2. Establish an earnest dialogue
Though some B2B prospects are more hesitant or methodical than others, all leads need multiple interactions before they can confidently commit to a trial period or consultation, let alone a bona fide purchase. The biggest mistake sellers make is thinking those interactions can be accomplished solely through content and emails.
Offers and calls-to-action are not solely meant for giving away whitepapers and e-books. They are an opportunity to start a real conversation. Once you’ve demonstrated expertise and knowledge through the content they first come into contact with, prospects will look to you an assessment of their needs. Here, both marketing and sales come into play, with the former establishing a line of dialogue and gathering specifics to determine a lead’s qualification for sales while the latter takes all that information and prepares to pick up the conversation directly from where marketing leaves off.
Offers and calls-to-action are not solely meant for giving away whitepapers and e-books. They are an opportunity to start a real conversation.
Crucial to this is not wasting any time on making these interactions happen. When a prospect is showing a willingness to take the next step, time lost on following up can directly result in an equal loss of interest on their part. For this purpose, automation is key to the top of the funnel and collaboration between sales and marketing is needed for the stages after. Closer collaboration between the two means the buyer experiences no jarring shock when they are handed off to sales for the stretch run.
3. Listen and adjust
Take what you learn towards the end of each lead-nurturing case and apply it to your tactics used earlier in the journey. Lead nurturing is just like so many other elements of modern B2B marketing in that it needs to evolve with time and experience to be effective.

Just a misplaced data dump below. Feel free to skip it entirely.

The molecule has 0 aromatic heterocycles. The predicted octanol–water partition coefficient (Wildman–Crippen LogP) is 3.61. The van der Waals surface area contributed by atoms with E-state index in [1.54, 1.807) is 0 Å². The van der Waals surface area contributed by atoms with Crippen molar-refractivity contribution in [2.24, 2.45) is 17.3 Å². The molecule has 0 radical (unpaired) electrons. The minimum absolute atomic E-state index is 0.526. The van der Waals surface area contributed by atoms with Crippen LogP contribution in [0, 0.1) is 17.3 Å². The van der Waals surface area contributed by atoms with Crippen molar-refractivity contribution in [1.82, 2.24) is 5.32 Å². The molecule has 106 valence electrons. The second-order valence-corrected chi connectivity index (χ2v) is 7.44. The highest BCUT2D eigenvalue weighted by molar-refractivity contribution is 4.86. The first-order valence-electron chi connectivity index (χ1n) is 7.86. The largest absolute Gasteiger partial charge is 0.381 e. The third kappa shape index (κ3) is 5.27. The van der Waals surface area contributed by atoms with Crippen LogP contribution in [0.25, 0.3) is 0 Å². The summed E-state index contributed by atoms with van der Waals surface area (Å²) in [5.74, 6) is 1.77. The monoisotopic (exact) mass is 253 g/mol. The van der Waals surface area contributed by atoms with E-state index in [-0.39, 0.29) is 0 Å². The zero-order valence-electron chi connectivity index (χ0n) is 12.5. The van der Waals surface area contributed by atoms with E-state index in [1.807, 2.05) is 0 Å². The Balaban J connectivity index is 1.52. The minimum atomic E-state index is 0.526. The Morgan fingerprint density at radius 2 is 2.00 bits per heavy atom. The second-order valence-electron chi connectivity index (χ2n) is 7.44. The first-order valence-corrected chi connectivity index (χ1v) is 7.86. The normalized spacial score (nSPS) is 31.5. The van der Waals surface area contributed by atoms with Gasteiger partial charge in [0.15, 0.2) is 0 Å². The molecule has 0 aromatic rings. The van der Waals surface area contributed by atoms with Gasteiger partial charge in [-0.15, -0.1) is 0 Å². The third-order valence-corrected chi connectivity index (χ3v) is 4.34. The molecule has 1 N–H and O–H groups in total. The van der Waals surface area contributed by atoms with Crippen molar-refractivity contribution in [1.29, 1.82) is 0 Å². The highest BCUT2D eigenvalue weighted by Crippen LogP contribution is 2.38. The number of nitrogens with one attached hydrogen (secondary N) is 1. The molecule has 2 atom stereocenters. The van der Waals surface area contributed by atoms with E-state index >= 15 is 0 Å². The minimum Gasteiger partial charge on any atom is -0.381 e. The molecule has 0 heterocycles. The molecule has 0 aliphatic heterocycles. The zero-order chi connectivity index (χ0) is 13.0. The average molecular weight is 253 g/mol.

From prospects’ response times to opening-stage content to the conversations sales has with leads in order to seal that final conversion, your successes, difficulties and failures are all valuable. They tell you what to prioritize and what to eliminate from your strategy. As mentioned, lead nurturing is about building a relationship with prospects, and any relationship is maintained by a willingness to learn about the other and make improvements based on that new knowledge.
As you learn more about what you’re doing right in lead nurturing and what your ideal prospects—those most apt to become sales-qualified leads—really need from you, the strategy itself becomes more effective at generating qualified leads in the future. Get better at automation, timely interaction, and genuine dialogue and your future prospects will notice from the first moment they come into contact with you.
Ultimately, you must continually seek out ways to have automated dialogues with sales-qualified prospects who assist buyers with making decisions. By knowing what’s working and what isn’t, you can then tailor the experiences into rewarding experiences for the prospects, truly anticipating what information they’re using to cross off their checklists. If you can match your scorecard for prospects with their scorecards for vendors, you can then allow sales to create genuinely deeper relationships.